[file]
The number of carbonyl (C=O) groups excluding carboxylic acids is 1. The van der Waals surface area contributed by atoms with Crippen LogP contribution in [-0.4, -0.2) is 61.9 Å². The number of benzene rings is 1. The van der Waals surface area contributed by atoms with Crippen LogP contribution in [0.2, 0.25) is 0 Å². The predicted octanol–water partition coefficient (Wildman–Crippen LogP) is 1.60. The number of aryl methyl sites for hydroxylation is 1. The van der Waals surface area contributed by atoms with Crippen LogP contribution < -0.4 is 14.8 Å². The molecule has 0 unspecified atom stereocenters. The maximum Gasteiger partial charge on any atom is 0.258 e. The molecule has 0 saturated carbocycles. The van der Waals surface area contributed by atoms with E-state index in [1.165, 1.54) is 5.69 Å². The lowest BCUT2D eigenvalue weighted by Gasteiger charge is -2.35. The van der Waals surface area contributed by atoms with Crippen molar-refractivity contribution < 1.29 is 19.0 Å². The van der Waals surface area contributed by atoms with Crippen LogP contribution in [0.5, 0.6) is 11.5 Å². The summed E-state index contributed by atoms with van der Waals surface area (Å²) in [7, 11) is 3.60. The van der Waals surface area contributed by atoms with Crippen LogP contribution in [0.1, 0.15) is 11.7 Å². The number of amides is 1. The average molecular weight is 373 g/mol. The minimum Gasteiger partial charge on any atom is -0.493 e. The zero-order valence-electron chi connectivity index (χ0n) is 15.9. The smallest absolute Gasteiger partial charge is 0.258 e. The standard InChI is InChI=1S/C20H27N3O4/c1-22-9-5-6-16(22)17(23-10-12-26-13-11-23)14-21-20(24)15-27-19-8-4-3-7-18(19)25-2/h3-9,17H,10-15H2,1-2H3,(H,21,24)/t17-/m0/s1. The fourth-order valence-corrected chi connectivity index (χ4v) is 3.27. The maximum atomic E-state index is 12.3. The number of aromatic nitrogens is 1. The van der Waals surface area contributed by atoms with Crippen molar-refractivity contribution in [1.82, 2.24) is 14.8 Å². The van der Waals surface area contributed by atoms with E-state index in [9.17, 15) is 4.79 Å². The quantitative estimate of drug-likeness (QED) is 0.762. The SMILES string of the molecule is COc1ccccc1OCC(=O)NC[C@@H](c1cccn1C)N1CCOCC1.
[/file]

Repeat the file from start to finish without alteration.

The number of carbonyl (C=O) groups excluding carboxylic acids is 1. The van der Waals surface area contributed by atoms with Crippen LogP contribution in [-0.4, -0.2) is 61.9 Å². The number of benzene rings is 1. The van der Waals surface area contributed by atoms with Crippen LogP contribution in [0.2, 0.25) is 0 Å². The predicted octanol–water partition coefficient (Wildman–Crippen LogP) is 1.60. The number of aryl methyl sites for hydroxylation is 1. The van der Waals surface area contributed by atoms with Crippen LogP contribution < -0.4 is 14.8 Å². The molecule has 0 unspecified atom stereocenters. The maximum Gasteiger partial charge on any atom is 0.258 e. The molecule has 0 saturated carbocycles. The van der Waals surface area contributed by atoms with E-state index in [1.165, 1.54) is 5.69 Å². The lowest BCUT2D eigenvalue weighted by Gasteiger charge is -2.35. The van der Waals surface area contributed by atoms with Crippen molar-refractivity contribution < 1.29 is 19.0 Å². The van der Waals surface area contributed by atoms with Crippen LogP contribution in [0.5, 0.6) is 11.5 Å². The summed E-state index contributed by atoms with van der Waals surface area (Å²) in [7, 11) is 3.60. The van der Waals surface area contributed by atoms with Crippen LogP contribution in [0.1, 0.15) is 11.7 Å². The number of amides is 1. The average molecular weight is 373 g/mol. The minimum Gasteiger partial charge on any atom is -0.493 e. The zero-order valence-electron chi connectivity index (χ0n) is 15.9. The smallest absolute Gasteiger partial charge is 0.258 e. The standard InChI is InChI=1S/C20H27N3O4/c1-22-9-5-6-16(22)17(23-10-12-26-13-11-23)14-21-20(24)15-27-19-8-4-3-7-18(19)25-2/h3-9,17H,10-15H2,1-2H3,(H,21,24)/t17-/m0/s1. The fourth-order valence-corrected chi connectivity index (χ4v) is 3.27. The maximum atomic E-state index is 12.3. The number of aromatic nitrogens is 1. The van der Waals surface area contributed by atoms with Crippen molar-refractivity contribution in [1.82, 2.24) is 14.8 Å². The van der Waals surface area contributed by atoms with E-state index in [9.17, 15) is 4.79 Å². The quantitative estimate of drug-likeness (QED) is 0.762. The SMILES string of the molecule is COc1ccccc1OCC(=O)NC[C@@H](c1cccn1C)N1CCOCC1.